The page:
The present government’s proactive policies are putting considerable thrust on electrification and hydrogen plans. Tata and Mahindra & Mahindra, which have started selling EVs are bullish despite the fact that their industry organisation — Society of Indian Automobile Manufacturers (SIAM) — in a whitepaper indicated that going all-EV might not be possible before 2047.

Buoyant demand

However, market analysts say India is set to see a CAGR of over 37% during 2018-023 in EV growth. Recent government initiatives, such as incentive schemes to encourage environment-friendly EVs, the growing consumer interest in EVs, and huge investments by OEMs indicate robust growth prospects.

It was the EV statement of Piyush Goyal, former Power Minister who is now the Railway Minister, which set the current discourse on electrification. He said India was going to make EVs self-sufficient like UJALA or Unnat Jyoti by Affordable LEDs for All. This scheme is aimed to conserve energy by distributing 770 million LEDs by March 2019 across 100 cities.

Launched in 2015, it has become the world’s largest LED distribution programme. At the end of the project the expected annual energy savings will be 105 billion KWh and 20,000 MW reduction of peak load. It would also result in an annual estimated greenhouse gas emission reductions 79 million tonnes of CO2.

Reports show that policies such as government footing 69% of R&D bill for developing indigenous low-cost electric technology is showing results. Around 25,000 EVs have been sold during the last fiscal year. Its benefit is that transitioning to 100% electric vehicles could help save the country up to $300 billion in oil imports and nearly 1 gigatonne of carbon dioxide emissions by 2030.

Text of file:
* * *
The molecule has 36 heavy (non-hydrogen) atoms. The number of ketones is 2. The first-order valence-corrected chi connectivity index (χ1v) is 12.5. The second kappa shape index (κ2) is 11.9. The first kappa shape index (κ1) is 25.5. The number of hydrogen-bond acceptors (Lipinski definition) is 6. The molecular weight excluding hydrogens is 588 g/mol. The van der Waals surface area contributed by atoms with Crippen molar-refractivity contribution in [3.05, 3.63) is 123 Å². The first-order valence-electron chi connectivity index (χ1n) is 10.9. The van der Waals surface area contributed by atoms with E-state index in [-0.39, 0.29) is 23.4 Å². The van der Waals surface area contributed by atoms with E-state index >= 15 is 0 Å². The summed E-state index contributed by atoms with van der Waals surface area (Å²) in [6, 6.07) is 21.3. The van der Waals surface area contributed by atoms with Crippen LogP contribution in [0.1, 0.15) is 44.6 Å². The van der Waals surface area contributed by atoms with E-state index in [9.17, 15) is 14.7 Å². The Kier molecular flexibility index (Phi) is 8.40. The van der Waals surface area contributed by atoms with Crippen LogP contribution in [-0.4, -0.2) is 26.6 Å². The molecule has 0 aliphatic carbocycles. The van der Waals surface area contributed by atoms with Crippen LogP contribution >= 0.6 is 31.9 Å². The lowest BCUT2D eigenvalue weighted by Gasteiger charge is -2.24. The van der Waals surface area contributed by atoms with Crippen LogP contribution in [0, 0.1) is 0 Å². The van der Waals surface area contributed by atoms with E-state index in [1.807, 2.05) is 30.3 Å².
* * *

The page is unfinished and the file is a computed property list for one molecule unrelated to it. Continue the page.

Tata Motors, the manufacturer of the world’s cheapest car Nano, is planning to hit the market by converting the model into EVs. It will be in competition with Mahindra & Mahindra’s two models that are already on the market.

Anand Mahindra, Group Chairman of India’s top EV maker Mahindra & Mahindra, said this segment will continue to grow even without government subsidies. “This is the single biggest business opportunity for the next couple of decades. Anyone not looking at these opportunities is going to miss out on growth,” he commented.

A McKinsey report said by 2030, nearly 40% of all new cars hitting the country’s roads will be EVs. Their sales have gone up by 35% in recent years. The government’s decision to put one million electric three-wheelers and 10,000 electrically-powered city buses by mid-2019 would incentivise building of recharging stations. Japan’s Suzuki Motor, whose Indian company Maruti Suzuki, is setting up a plant in Gujarat to manufacture EVs.

Suzuki has plans to collaborate with Toshiba to manufacture in India fuel cells and cell modules that will give impetus to government plans to push the hydrogen roadmap. It is in line with India’s plan to commercially make available hydrogen fuel for the transport by 2020. By that time there will be adequate facilities for production, storage and supply chain. Several Indian companies have existing facilities to produce hydrogen as by-product.

In fact the National hydrogen energy road map (NHERM) visualises one million hydrogen-fuelled vehicles, mostly two and three wheelers and 1,000 mw aggregate hydrogen based power generation capacity by 2020.

Those who are still sceptical of India’s targets for EVs and hydrogen fuel cells should re-read Verne.

(Published in February-March, 2018 issue of Tyre Asia)